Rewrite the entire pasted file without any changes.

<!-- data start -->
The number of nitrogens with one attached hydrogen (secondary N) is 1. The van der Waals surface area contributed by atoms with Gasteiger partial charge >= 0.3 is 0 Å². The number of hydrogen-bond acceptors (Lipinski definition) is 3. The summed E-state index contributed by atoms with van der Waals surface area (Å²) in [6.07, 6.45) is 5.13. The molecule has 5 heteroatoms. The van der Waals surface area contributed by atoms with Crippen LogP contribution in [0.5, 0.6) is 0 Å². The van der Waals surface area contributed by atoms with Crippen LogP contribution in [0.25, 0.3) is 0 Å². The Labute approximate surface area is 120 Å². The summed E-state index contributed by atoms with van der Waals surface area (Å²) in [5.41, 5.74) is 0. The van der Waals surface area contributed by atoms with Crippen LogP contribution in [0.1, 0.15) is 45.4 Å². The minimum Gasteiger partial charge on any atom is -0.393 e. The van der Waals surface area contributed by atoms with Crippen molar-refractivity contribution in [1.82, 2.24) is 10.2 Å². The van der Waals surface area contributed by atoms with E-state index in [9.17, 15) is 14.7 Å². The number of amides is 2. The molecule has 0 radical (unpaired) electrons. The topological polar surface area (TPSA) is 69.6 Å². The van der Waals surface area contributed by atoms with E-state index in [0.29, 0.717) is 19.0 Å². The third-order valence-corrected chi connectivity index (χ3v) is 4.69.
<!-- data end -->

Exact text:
The number of nitrogens with one attached hydrogen (secondary N) is 1. The van der Waals surface area contributed by atoms with Gasteiger partial charge >= 0.3 is 0 Å². The number of hydrogen-bond acceptors (Lipinski definition) is 3. The summed E-state index contributed by atoms with van der Waals surface area (Å²) in [6.07, 6.45) is 5.13. The molecule has 5 heteroatoms. The van der Waals surface area contributed by atoms with Crippen LogP contribution in [0.5, 0.6) is 0 Å². The van der Waals surface area contributed by atoms with Crippen LogP contribution in [0.25, 0.3) is 0 Å². The Labute approximate surface area is 120 Å². The summed E-state index contributed by atoms with van der Waals surface area (Å²) in [5.41, 5.74) is 0. The van der Waals surface area contributed by atoms with Crippen LogP contribution in [0.1, 0.15) is 45.4 Å². The minimum Gasteiger partial charge on any atom is -0.393 e. The van der Waals surface area contributed by atoms with Crippen molar-refractivity contribution in [1.82, 2.24) is 10.2 Å². The van der Waals surface area contributed by atoms with E-state index in [9.17, 15) is 14.7 Å². The number of amides is 2. The molecule has 0 radical (unpaired) electrons. The topological polar surface area (TPSA) is 69.6 Å². The van der Waals surface area contributed by atoms with E-state index in [0.29, 0.717) is 19.0 Å². The third-order valence-corrected chi connectivity index (χ3v) is 4.69.